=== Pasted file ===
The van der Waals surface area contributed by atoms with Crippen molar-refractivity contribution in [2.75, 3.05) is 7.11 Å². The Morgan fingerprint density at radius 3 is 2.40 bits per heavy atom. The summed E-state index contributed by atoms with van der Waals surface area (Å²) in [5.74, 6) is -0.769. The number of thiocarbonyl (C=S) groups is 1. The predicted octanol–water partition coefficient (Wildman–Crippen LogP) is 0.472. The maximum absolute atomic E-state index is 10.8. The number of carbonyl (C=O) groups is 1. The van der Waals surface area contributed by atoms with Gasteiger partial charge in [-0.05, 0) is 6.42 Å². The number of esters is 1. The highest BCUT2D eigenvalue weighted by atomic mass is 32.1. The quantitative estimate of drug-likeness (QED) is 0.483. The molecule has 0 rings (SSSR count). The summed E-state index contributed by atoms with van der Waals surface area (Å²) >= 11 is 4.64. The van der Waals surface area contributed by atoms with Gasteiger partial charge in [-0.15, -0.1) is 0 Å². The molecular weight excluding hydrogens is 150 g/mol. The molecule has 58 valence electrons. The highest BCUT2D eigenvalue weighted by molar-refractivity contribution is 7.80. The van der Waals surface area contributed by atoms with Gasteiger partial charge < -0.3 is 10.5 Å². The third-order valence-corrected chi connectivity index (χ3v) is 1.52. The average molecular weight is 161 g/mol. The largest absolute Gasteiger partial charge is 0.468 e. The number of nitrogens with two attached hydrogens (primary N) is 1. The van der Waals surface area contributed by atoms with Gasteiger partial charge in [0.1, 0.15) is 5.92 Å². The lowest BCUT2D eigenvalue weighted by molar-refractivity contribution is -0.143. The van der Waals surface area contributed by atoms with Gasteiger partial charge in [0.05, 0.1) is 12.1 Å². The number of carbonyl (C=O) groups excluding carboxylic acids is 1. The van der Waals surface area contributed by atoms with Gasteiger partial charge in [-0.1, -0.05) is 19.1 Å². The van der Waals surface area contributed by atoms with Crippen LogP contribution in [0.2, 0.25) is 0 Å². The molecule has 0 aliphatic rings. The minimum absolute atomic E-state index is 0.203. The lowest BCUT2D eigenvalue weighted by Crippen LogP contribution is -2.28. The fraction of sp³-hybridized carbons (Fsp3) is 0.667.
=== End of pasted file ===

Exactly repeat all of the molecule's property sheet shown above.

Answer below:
The van der Waals surface area contributed by atoms with Crippen molar-refractivity contribution in [2.75, 3.05) is 7.11 Å². The Morgan fingerprint density at radius 3 is 2.40 bits per heavy atom. The summed E-state index contributed by atoms with van der Waals surface area (Å²) in [5.74, 6) is -0.769. The number of thiocarbonyl (C=S) groups is 1. The predicted octanol–water partition coefficient (Wildman–Crippen LogP) is 0.472. The maximum absolute atomic E-state index is 10.8. The number of carbonyl (C=O) groups is 1. The van der Waals surface area contributed by atoms with Gasteiger partial charge in [-0.05, 0) is 6.42 Å². The number of esters is 1. The highest BCUT2D eigenvalue weighted by atomic mass is 32.1. The quantitative estimate of drug-likeness (QED) is 0.483. The molecule has 0 rings (SSSR count). The summed E-state index contributed by atoms with van der Waals surface area (Å²) >= 11 is 4.64. The van der Waals surface area contributed by atoms with Gasteiger partial charge in [-0.15, -0.1) is 0 Å². The molecular weight excluding hydrogens is 150 g/mol. The molecule has 58 valence electrons. The highest BCUT2D eigenvalue weighted by molar-refractivity contribution is 7.80. The van der Waals surface area contributed by atoms with Gasteiger partial charge < -0.3 is 10.5 Å². The third-order valence-corrected chi connectivity index (χ3v) is 1.52. The average molecular weight is 161 g/mol. The largest absolute Gasteiger partial charge is 0.468 e. The number of nitrogens with two attached hydrogens (primary N) is 1. The van der Waals surface area contributed by atoms with Gasteiger partial charge in [0.1, 0.15) is 5.92 Å². The lowest BCUT2D eigenvalue weighted by molar-refractivity contribution is -0.143. The van der Waals surface area contributed by atoms with Gasteiger partial charge in [0.05, 0.1) is 12.1 Å². The number of carbonyl (C=O) groups excluding carboxylic acids is 1. The van der Waals surface area contributed by atoms with Gasteiger partial charge in [-0.1, -0.05) is 19.1 Å². The van der Waals surface area contributed by atoms with Crippen LogP contribution in [0.2, 0.25) is 0 Å². The molecule has 0 aliphatic rings. The minimum absolute atomic E-state index is 0.203. The lowest BCUT2D eigenvalue weighted by Crippen LogP contribution is -2.28. The fraction of sp³-hybridized carbons (Fsp3) is 0.667.